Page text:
It seems like something out of a conspiracy novel: Phantom government agencies with no accountability and no judicial oversight making decisions for cities and their citizens. Unfortunately this is a nonfiction book, it is exactly what happened last week when the California Supreme Court said it had no jurisdiction over the Southern California Associations of Governments, this letting stand a SCAG mandate requiring Irvine build more than 35,000 new housing units by 2014, including about 21,000 units of "affordable housing."
This ruling is particularly jarring because it illustrates the mounting power of government agencies that have no electoral accountability or judicial oversight - a terrible subversion of democracy and liberty.
Think about it. SCAG is saying that Irvine must build roughly 40 percent of the entire county's affordable housing requirement even though Irvine contains about 6 percent of the county's population.
We recognize that there is a little irony in the decision, given the majority of the Irvine City Council is known for a pro-affordable-housing agenda, but nonetheless the mandate by SCAG is wrong, and the Supreme Court's decision to turn a blind eye to the problem leaves us puzzled. What the court has essentially said is that SCAG is its own judge, jury and executioner, something contradictory to our state and federal constitutions. Irvine lost the lawsuit because the state high court said it did not have authority to overturn SCAG's decision. So, who does?
Tomorrow's Headline Today
(Ed: Well, it is not our headline. At least not yet. But if the water rate protest is shot down in the next two days by the development advocates in control of our city's affairs, this could very well ours, and sooner than you think. This from the Pasadena Star News ...)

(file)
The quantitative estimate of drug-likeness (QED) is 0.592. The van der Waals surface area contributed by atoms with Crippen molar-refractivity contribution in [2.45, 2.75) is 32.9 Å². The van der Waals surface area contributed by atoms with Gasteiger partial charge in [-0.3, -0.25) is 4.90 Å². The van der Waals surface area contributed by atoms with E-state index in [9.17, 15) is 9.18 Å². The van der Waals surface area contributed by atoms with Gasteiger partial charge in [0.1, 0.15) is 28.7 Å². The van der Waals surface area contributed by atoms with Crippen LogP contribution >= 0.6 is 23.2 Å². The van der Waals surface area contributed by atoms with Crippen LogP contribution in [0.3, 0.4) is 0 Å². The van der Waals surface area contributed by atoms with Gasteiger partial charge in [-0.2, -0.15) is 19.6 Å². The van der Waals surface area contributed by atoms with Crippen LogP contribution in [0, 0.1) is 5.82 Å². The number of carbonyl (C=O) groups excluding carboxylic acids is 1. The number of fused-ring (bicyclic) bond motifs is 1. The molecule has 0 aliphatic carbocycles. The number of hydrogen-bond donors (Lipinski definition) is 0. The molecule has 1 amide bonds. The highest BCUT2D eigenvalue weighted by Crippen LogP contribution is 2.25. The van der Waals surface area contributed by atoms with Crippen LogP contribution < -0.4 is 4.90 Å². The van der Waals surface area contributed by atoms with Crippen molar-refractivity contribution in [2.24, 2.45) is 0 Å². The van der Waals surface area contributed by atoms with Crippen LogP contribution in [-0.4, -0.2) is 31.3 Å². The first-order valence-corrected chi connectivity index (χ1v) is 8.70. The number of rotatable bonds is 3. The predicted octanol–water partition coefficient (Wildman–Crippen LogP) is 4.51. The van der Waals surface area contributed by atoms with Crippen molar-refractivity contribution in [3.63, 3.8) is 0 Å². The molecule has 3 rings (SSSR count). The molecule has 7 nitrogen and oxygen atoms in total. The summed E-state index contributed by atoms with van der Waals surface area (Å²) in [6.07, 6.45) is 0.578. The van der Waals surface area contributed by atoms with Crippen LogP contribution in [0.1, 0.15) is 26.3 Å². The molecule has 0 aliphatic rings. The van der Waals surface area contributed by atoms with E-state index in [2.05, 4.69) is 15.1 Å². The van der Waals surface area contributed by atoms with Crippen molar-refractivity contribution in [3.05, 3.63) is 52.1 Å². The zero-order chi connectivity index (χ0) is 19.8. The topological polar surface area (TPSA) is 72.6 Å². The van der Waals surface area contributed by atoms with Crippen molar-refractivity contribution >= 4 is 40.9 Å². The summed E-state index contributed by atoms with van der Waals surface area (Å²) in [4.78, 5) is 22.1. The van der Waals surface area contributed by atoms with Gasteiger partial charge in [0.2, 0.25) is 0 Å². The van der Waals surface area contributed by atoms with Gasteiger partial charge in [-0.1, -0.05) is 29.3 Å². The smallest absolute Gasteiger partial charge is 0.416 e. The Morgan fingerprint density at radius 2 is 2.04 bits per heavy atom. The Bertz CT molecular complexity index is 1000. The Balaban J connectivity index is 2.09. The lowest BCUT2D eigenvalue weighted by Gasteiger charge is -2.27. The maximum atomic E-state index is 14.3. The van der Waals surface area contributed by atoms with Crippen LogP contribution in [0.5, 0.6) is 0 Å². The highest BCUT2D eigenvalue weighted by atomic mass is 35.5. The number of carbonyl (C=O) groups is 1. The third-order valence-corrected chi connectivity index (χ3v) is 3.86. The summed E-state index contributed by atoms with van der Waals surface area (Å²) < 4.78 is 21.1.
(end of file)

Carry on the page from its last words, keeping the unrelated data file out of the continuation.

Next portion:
Former mayor, others oppose city's plans for more mixed-use development for downtown South Pasadena -- A group of residents is criticizing South Pasadena officials over plans to build another mixed-use condominium and retail development for the downtown commercial district.
Former Mayor Mike Montgomery, a lawyer, is leading the informal group that has focused its opposition against the most recent condo project proposed for downtown.
"We don't understand why the city wants residential condominiums in a commercial district," he said. "Residential units don't benefit the city. The cost of public safety and services (for new residents) exceeds the revenue generated."
City officials believe those projects, plus the one proposed for the corridor just east of City Hall and west of Fair Oaks Avenue, will help South Pasadena pay for all of its services and avoid a structural deficit projected for the 2011-2012 fiscal year.
(Note: Isn't anticipating and spending revenues against as yet to be built mixed use projects what got places like Pasadena into the debt crunch they're in now? Empty buildings pay very little in taxes. Remember, if the spend happy Go4's plans go forward, this rationale is certain to be used.)
Foothill Cities Blog R.I.P.
It was once the center of regional attention as the place where many contentious issues were openly discussed, including such things as Measure V and the Mosca Recall. Sadly, it is now no more. With no one maintaining the place (the last article posted was sometime last February), the site has apparently become the victim of a rather toxic malware attack. Unprotected sites being particulalry vulnerable to assaults from individuals who take pleasure in such things. For your protection we have pulled the link from our "Sites of Interest" listings.
One more thing for today. We are awaiting word on whether City Hall will be heeding the clearly demonstrated will of Sierra Madre's residents on the water rate increase, or be making the kind of disastrous decision that could lead to this matter being put on the ballot for a popular vote. The Tattler will be posting any new developments as they come in.